The definition most economists use leans more on Max Weber than Karl Marx, or the materialist tradition of the surplus approach upon which he built on. Branko is a pluralistic economist, well read and influenced by several authors, not all of them conventional. The discussion of the definition of capitalism is complex, and he separates, in its modern version two archetypes of capitalism, that are in a mortal battle for global hegemonic power, namely: Liberal Meritocratic Capitalism, represented by the West, and particularly by the United States (perhaps more credibly now after the election), and Political Capitalism, represented by the rise of the rest, with China at the head.

When assessing whether China is capitalistic Branko does use the conventional Weberian definition (p. 87), but that seems to be a pragmatic approach to provide the basis for his argument that China (and Vietnam, Malaysia and Singapore too, p. 91) does conform to the Weberian notion of political capitalism, a term used by Weber to discuss ancient forms of capitalism. But there is a concern with how elites maintain control by non coercive forces in Liberal Capitalism, and about the need to create an indigenous capitalist class in Political Capitalism. Both point out to alternative issue of class conflict, of course, and how surplus is extracted from workers, and points to an alternative view of capitalism. There is, in somewhat Marxist tradition a preoccupation with the role of the bourgeoisie, and an nod to Wallerstein that suggested that there are no capitalists without state support, something I would like to have seen more in the book (p. 116).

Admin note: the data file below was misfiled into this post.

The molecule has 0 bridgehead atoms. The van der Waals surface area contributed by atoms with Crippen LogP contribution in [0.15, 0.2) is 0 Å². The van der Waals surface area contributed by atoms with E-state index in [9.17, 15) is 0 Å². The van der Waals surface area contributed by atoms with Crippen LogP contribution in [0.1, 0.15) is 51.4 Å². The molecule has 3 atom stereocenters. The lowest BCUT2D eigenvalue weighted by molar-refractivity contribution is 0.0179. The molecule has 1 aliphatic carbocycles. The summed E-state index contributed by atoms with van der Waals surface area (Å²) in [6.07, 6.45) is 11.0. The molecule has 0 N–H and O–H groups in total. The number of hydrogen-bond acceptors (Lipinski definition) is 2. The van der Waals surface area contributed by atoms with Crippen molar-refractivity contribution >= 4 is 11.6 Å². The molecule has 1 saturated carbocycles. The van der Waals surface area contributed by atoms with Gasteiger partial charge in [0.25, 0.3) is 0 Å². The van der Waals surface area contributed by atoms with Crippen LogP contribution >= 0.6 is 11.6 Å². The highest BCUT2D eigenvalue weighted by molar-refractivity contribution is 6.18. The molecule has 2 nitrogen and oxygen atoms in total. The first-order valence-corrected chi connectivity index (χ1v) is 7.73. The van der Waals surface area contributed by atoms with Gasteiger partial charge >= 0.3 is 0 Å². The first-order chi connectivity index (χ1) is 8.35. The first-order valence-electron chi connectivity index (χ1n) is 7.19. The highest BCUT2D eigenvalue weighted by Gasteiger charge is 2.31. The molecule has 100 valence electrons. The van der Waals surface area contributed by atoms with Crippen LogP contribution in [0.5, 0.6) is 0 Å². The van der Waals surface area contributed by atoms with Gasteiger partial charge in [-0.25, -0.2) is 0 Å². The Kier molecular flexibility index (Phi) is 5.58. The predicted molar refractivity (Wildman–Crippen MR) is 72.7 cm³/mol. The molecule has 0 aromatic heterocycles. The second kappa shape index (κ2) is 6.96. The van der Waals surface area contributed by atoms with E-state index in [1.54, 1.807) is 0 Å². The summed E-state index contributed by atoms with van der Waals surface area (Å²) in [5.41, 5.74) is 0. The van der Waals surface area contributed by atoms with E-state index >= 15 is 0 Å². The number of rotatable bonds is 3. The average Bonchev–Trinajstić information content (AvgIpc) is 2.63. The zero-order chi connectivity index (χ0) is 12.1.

In fact, the secondary role of the state, to some extent, the absence of a more thorough discussion of the developmental state in the case of the Chinese experience, is one of the problems with the book. Another would be an emphasis with issues of corruption, which seem to me to be of secondary importance, even if the problem might have increased with financial deregulation, and the rise of tax havens. The emphasis of the book is on the changes associated to the increasing mobility of labor and capital and the problems it poses for both systems. Branko thinks that the welfare state is vulnerable with free labor mobility (p.156), undermining the democratic process in liberal capitalism, and that capital mobility, which he sees more through the lens of Global Value Chains, rather than portfolio flows, and that would lead to higher growth in poorer countries, reducing the need for labor mobility. The book also debunks a few myths, like the notion that robots are coming for your job, or the idea that a Universal Basic Income (UBI) would be a panacea for the economic problems caused by globalization and technological change.